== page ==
Hot under the collar – Brave wildfire photographer showcases his best images and footage from destructive 2017

This brave photographer is not scared to get a little hot under the collar, travelling across California to capture some of the state’s deadliest wildfires.

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Jeff Frost recently released a selection of his best work from 2017, footage and images that showcase the destructive power of such natural disasters.

The 39-year-old’s time-lapse footage shows raging fires dazzling their way across natural woodland; drones capturing the rubble of what were once family homes.

Through his images, Jeff displays not only dark scenes of what’s left behind, but also wildfires as they are in full force.

The photographer, from near Joshua Tree, Southern California, said: “When a fire starts I drop everything I’m doing and head towards it immediately.

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“Sometimes I drive all day and shoot all night.

“At this stage I’ve been working on a contemporary art film, California on Fire, for the last four years.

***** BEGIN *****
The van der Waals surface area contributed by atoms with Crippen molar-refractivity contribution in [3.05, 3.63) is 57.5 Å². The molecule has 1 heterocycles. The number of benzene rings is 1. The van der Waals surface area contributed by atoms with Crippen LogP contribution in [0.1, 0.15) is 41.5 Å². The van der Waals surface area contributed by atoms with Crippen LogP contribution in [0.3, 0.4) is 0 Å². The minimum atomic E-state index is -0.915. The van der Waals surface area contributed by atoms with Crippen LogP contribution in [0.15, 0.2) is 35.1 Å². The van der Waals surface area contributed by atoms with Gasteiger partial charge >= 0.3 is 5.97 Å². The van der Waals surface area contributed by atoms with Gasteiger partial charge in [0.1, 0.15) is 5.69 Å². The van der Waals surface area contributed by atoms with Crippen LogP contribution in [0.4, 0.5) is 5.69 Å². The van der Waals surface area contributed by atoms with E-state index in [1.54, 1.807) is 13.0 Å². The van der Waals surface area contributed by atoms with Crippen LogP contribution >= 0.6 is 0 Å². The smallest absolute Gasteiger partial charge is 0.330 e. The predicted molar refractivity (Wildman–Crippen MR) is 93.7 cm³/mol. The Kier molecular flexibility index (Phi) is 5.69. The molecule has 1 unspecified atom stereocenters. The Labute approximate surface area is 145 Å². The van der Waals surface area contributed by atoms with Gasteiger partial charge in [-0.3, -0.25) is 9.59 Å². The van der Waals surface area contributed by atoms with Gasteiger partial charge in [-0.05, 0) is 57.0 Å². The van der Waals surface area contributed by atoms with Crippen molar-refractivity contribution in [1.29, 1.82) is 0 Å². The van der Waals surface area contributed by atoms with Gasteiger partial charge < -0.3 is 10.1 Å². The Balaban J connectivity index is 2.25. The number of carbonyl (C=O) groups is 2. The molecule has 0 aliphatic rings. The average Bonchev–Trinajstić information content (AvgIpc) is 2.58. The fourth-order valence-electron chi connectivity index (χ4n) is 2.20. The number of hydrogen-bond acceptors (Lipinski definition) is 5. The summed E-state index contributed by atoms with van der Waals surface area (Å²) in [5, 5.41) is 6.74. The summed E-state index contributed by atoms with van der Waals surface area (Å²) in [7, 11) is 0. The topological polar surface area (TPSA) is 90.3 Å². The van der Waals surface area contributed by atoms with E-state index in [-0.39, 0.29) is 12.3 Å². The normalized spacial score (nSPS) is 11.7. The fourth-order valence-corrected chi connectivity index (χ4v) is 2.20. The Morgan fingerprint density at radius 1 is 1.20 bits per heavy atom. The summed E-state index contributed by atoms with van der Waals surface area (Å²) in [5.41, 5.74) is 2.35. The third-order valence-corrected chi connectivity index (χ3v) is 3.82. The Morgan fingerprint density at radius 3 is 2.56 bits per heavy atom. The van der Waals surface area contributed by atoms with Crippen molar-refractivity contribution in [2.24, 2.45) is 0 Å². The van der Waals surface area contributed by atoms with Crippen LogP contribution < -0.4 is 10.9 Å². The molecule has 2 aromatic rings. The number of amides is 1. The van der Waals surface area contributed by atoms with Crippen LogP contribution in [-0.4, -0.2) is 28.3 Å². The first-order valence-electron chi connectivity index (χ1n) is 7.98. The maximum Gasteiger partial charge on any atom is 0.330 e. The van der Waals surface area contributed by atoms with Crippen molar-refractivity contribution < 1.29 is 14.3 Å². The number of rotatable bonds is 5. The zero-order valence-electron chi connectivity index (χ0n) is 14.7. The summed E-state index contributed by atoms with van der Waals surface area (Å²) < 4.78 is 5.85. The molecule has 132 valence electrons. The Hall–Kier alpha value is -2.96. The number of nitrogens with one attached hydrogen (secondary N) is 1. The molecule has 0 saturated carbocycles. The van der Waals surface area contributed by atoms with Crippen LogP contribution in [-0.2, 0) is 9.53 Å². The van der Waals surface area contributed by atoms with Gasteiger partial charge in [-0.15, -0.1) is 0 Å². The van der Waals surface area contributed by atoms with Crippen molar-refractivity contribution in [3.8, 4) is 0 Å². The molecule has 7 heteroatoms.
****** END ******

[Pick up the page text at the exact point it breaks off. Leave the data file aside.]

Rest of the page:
“What I choose to shoot is now based on the gaps left in the rough editing of the film.”

Jeff’s art film, California on Fire, is estimated to be completed in 2018, and rather than a documentary, it will be broken down into five chapters.

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The film, Jeff said, will depict one of the effects of climate change through the use of time lapse photography, slow motion video, and drones.

The photographer has been extremely busy over the past six months: This year many multi-million dollar homes and mansions burned along with 16 wineries and many middle class city blocks in a series of fires that are now the most destructive in California State history, Jeff said.

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At last tally, the destruction came to 8,900 structures, 275,000 acres and 41 dead people as a result of the Central LNU Complex in October, he added.

Jeff said: “There are many aspects to be depicted in this work; it is multifaceted, but in recent years the urban wildfire interface has received intense focus.

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“The depiction of fire dancing through the suburbs or reducing a familiar fast food restaurant to a pile of ash and rubble connects the viewer to the power of weather.

“The subtext is: ‘This is not just in the mountains.'”